The telephone on the desk rang, and one of the aides picked it up. He then handed it to one of the interpreters, standing in front of the desk. The interpreter began to speak Russian, and the other interpreter, guessing from the half of the conversation that he could hear, explained to the president, still seated at his desk, what he thought was happening.
It was Mr. Khruschev's message that was translated first. It was a question:
"Why are you attacking us?"
The president's reply was immediate,
"Because we thought you were attacking us."
There was then a brief pause. The interpreter, speaking for Khruschev, said,
"If we turn around, will you?"
"Yes, but it'll take a little time to get the message through. Shall we order them to turn back in exactly ten minutes?"
The interpreter, a blonde young man who was looking extremely tense, spoke in Russian. He then turned to the president and said,
"Da. That is, yes, he says yes."
"Is he just saying that he acknowledges my message, or is he agreeing with it?"
There was another burst of both Russian and English over the phone, and the interpreter said to the president,
"He agrees, sir."
The president nodded and spoke to Admiral Radford, who went immediately to one of the other telephones. The president then spoke to the interpreter,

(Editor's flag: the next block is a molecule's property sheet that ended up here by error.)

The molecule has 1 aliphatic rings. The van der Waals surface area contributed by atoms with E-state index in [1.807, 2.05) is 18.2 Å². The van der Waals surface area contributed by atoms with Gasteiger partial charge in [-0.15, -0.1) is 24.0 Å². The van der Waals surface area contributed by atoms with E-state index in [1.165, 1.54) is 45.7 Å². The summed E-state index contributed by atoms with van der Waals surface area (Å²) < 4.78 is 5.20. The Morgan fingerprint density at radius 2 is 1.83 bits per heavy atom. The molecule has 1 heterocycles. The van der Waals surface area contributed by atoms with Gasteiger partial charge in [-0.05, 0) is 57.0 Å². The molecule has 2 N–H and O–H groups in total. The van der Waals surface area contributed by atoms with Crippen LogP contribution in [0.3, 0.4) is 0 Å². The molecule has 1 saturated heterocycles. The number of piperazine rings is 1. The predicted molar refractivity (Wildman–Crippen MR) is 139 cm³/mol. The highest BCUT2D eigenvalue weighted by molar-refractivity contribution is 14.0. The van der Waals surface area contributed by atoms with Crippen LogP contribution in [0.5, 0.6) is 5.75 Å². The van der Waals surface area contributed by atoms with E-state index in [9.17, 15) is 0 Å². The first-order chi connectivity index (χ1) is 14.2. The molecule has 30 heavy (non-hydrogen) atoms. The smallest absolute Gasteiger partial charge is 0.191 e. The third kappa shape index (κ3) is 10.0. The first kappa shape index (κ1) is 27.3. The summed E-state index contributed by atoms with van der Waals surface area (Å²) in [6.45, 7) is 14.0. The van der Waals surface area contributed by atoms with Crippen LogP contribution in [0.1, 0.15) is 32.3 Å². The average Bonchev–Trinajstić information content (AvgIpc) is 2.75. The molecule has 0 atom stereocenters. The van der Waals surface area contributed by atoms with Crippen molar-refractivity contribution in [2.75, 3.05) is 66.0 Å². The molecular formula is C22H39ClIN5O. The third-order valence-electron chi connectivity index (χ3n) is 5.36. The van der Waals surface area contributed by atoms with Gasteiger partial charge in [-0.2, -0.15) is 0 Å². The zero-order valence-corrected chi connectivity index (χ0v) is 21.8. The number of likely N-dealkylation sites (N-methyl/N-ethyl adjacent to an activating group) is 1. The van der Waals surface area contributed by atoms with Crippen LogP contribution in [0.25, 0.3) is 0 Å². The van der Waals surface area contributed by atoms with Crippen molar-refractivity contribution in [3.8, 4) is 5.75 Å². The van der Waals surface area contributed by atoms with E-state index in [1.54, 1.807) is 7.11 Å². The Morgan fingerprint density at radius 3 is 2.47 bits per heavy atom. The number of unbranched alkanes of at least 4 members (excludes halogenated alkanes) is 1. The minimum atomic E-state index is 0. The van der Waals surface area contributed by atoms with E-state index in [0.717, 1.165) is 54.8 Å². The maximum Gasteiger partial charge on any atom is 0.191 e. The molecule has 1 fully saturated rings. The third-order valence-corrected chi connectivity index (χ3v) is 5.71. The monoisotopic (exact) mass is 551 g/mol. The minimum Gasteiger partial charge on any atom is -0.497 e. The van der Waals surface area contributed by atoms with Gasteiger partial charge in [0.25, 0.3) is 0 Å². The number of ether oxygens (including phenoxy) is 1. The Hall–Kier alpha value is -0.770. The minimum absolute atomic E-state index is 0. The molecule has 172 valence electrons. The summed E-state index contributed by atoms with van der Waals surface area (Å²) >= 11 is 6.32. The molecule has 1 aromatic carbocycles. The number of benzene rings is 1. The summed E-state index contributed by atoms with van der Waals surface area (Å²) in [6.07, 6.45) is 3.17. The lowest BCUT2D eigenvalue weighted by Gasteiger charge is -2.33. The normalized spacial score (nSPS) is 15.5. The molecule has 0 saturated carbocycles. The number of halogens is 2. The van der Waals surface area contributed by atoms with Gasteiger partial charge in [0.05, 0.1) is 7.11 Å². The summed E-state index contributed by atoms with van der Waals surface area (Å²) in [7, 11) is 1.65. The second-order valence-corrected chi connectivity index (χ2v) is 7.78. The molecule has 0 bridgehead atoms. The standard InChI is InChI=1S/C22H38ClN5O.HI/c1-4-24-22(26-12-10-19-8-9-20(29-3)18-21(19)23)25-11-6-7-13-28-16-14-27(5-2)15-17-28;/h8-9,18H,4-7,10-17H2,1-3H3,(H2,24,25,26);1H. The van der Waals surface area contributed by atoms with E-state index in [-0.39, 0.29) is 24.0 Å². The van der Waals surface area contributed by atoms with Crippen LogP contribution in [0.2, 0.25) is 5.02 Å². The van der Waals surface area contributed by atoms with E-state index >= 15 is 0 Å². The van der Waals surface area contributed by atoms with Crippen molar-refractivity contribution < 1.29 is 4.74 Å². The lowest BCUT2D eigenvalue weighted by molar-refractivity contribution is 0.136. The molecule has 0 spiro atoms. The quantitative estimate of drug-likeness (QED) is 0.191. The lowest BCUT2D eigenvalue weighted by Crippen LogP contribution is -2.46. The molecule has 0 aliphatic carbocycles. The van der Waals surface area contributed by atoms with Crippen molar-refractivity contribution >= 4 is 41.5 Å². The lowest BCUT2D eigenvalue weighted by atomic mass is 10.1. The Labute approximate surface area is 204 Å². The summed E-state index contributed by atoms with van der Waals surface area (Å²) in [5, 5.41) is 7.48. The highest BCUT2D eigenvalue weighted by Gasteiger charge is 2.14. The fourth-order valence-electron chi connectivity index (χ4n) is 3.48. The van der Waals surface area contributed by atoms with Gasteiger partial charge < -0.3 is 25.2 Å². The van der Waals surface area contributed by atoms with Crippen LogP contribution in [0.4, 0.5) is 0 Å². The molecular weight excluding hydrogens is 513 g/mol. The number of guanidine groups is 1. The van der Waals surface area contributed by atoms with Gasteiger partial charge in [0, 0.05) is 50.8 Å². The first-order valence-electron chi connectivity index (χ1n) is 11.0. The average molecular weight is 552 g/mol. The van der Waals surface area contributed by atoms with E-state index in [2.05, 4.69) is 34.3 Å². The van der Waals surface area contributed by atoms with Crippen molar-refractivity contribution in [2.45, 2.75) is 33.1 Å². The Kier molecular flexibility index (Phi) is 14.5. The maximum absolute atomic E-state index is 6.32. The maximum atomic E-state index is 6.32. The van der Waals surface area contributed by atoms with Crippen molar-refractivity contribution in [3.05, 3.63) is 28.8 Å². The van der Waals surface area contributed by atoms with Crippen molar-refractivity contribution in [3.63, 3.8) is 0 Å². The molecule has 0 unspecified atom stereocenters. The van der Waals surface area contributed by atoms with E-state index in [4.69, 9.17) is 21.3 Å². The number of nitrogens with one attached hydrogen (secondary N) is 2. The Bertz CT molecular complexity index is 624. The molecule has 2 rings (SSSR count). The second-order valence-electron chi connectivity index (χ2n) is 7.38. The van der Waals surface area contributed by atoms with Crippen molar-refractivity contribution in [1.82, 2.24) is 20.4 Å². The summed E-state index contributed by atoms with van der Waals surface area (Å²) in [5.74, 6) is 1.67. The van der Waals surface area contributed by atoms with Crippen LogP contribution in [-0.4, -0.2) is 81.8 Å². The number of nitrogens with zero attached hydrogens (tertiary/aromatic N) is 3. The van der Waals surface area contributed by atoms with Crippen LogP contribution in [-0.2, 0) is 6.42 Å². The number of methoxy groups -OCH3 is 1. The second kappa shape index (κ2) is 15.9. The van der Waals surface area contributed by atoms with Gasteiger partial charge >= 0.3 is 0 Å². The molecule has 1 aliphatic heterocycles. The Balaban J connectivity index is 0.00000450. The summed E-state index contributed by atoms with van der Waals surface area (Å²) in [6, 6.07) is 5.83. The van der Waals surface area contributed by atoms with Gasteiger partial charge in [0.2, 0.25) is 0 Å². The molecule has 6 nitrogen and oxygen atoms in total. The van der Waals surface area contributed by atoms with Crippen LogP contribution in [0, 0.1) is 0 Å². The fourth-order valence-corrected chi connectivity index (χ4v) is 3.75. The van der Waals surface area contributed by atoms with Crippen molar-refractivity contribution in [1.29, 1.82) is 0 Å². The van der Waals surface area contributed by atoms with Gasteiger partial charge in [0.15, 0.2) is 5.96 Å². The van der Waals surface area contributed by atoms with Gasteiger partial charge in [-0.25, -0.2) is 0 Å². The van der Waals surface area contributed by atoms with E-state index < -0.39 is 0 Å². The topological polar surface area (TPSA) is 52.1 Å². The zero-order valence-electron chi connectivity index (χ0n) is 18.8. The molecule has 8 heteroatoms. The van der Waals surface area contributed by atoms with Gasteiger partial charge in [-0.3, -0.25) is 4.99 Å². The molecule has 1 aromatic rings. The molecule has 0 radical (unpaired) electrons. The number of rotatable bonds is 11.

"I have given the order to Admiral Radford."
The reply came back,
"Marshal Malinovsky has ordered our forces to turn back at 2109, Moscow time."
There was then a quick discussion with Admiral Radford and some calculation. The president said to the interpreter,
"Our forces are turning back a minute later. We'll try to move them up a minute."
"Our reconnaissance planes are watching. They will report."
"So will ours."
The Soviet bomber formation had not yet scattered according to its plan for penetration. Major Ahkromeyeva, leading a squadron on the extreme right of the formation, heard the command to the strike leader to turn back even before it was relayed to the squadron leaders. The turn was to the left, and, in order to minimize the chance of collision, it was a wide sweeping one. On the outside of the wheeling movement, she increased speed and took her squadron out and around.
They had just about completed the movement when they spotted a large aircraft coming the other way, almost on a collision course. Major Ahkromeyeva steered left a little to widen the distance, as did the oncoming aircraft. When it was about a mile distant, she recognized it immediately as an American B-52. Although the American crew could hardly have seen her, she waved as they tore past. She then remarked to the co-pilot,
"The politicians can't ever seem to decide whether they want war or not."
At the White House, it took some time to sort out the details. There were a number of forces on both sides, and it had to be verified that each had turned back. When all that had been done, and both principals were convinced that their countries were safe, President Eisenhower, on the spur of the moment, issued an unprecedented invitation. It was for Mr. and Mrs. Khruschev to visit the United States. There was a short delay, and then an acceptance, "if the details could be worked out."